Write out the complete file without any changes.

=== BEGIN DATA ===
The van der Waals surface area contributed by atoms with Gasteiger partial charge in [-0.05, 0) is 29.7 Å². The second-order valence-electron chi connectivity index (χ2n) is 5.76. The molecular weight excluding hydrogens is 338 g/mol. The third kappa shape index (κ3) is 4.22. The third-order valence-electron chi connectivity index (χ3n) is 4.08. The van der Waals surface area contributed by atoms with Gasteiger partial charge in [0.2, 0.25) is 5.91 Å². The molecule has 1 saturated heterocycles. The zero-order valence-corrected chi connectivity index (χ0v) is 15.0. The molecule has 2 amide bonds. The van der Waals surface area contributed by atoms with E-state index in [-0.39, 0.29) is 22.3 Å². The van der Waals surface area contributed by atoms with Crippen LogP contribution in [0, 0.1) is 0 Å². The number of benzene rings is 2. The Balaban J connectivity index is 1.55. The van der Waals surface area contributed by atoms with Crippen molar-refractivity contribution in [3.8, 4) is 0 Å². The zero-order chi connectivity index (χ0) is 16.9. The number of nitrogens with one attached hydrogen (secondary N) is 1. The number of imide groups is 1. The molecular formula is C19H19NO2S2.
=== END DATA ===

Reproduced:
The van der Waals surface area contributed by atoms with Gasteiger partial charge in [-0.05, 0) is 29.7 Å². The second-order valence-electron chi connectivity index (χ2n) is 5.76. The molecular weight excluding hydrogens is 338 g/mol. The third kappa shape index (κ3) is 4.22. The third-order valence-electron chi connectivity index (χ3n) is 4.08. The van der Waals surface area contributed by atoms with Gasteiger partial charge in [0.2, 0.25) is 5.91 Å². The molecule has 1 saturated heterocycles. The zero-order valence-corrected chi connectivity index (χ0v) is 15.0. The molecule has 2 amide bonds. The van der Waals surface area contributed by atoms with E-state index in [-0.39, 0.29) is 22.3 Å². The van der Waals surface area contributed by atoms with Crippen LogP contribution in [0, 0.1) is 0 Å². The number of benzene rings is 2. The Balaban J connectivity index is 1.55. The van der Waals surface area contributed by atoms with Crippen molar-refractivity contribution in [3.8, 4) is 0 Å². The zero-order chi connectivity index (χ0) is 16.9. The number of nitrogens with one attached hydrogen (secondary N) is 1. The number of imide groups is 1. The molecular formula is C19H19NO2S2.